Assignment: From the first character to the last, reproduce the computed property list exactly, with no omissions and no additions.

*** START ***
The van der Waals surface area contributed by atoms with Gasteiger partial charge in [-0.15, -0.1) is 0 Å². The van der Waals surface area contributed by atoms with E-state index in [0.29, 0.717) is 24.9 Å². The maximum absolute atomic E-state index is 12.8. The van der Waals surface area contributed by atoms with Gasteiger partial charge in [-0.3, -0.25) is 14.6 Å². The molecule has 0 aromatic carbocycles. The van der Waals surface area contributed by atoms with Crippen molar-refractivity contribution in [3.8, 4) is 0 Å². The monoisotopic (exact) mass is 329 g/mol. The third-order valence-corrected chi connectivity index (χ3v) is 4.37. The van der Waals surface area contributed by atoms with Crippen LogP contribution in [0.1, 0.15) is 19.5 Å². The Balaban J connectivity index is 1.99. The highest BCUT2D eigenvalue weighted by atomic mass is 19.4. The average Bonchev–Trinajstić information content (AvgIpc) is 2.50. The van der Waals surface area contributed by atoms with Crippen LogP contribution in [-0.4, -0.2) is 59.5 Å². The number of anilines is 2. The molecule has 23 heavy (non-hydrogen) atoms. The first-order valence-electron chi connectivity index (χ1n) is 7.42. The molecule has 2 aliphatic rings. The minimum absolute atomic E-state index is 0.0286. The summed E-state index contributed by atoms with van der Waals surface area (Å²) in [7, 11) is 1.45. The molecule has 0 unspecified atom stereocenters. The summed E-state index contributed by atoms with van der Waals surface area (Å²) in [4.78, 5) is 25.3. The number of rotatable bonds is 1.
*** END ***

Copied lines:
The van der Waals surface area contributed by atoms with Gasteiger partial charge in [-0.15, -0.1) is 0 Å². The van der Waals surface area contributed by atoms with E-state index in [0.29, 0.717) is 24.9 Å². The maximum absolute atomic E-state index is 12.8. The van der Waals surface area contributed by atoms with Gasteiger partial charge in [-0.3, -0.25) is 14.6 Å². The molecule has 0 aromatic carbocycles. The van der Waals surface area contributed by atoms with Crippen molar-refractivity contribution in [3.8, 4) is 0 Å². The monoisotopic (exact) mass is 329 g/mol. The third-order valence-corrected chi connectivity index (χ3v) is 4.37. The van der Waals surface area contributed by atoms with Crippen LogP contribution in [0.1, 0.15) is 19.5 Å². The Balaban J connectivity index is 1.99. The highest BCUT2D eigenvalue weighted by atomic mass is 19.4. The average Bonchev–Trinajstić information content (AvgIpc) is 2.50. The van der Waals surface area contributed by atoms with Crippen LogP contribution in [-0.4, -0.2) is 59.5 Å². The number of anilines is 2. The molecule has 23 heavy (non-hydrogen) atoms. The first-order valence-electron chi connectivity index (χ1n) is 7.42. The molecule has 2 aliphatic rings. The minimum absolute atomic E-state index is 0.0286. The summed E-state index contributed by atoms with van der Waals surface area (Å²) in [7, 11) is 1.45. The molecule has 0 unspecified atom stereocenters. The summed E-state index contributed by atoms with van der Waals surface area (Å²) in [4.78, 5) is 25.3. The number of rotatable bonds is 1.